Nackapan in reply to Wagonwheel

Thank you.

So you have got PA. Did Your symptoms of stomach aches get them to retest or did you test positive the first time?

Do you get a prescription or buy online? Yes I get regular 3 monthly blood tests at present as on iron and get for other vitamin defiencys. Hope you get more answers too

Wagonwheel
Wagonwheel in reply to Nackapan

I haven’t had any tests for PA, was told no for MMA, but given a clinical diagnosis. Hoping to get a referral to see a gastroenterologist who may be able to shed more light on stomach issues.

I get a prescription of 3 x 5 B12d ampoules and I bought 100 ampoules from Germany in Brexit panic.

Nackapan
Nackapan in reply to Wagonwheel

Okay thanks. Hope you get some answers for your stomach issues.

Hi I tested positive for IF test abroad I showed my UK doctor the results she refused to accept it she insisted I did another it was negative. The test is unreliable and the positive test should have been accepted.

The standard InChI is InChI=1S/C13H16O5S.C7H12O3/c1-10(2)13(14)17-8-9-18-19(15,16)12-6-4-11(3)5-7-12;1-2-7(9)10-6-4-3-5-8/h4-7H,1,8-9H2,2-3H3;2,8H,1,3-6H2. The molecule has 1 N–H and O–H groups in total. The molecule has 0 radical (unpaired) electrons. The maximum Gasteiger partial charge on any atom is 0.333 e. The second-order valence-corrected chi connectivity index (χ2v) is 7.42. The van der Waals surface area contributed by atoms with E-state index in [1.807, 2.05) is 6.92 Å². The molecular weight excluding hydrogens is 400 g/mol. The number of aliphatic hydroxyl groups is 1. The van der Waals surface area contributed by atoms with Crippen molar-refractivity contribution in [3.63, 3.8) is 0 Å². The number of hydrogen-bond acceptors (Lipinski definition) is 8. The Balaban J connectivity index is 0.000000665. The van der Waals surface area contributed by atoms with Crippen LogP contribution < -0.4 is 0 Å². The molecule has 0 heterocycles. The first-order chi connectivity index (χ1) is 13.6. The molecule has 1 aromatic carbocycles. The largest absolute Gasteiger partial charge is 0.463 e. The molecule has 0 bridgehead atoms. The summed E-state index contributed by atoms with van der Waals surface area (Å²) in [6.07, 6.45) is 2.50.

Nackapan
Nackapan in reply to SunnyWorld

Oh how ridiculous. I wonder if the testing should stop until ot is more reliable. What's wrong with a diagnosis on clinical judgement.

I think the skills are being lout on clinics judgement and tests are relied upon roo heavily. Grateful if they are reliable. !! Hope it disn't't change your treatment

No my treatment stayed the same. She knows the result was correct but won't accept it. Doesn't like me lol.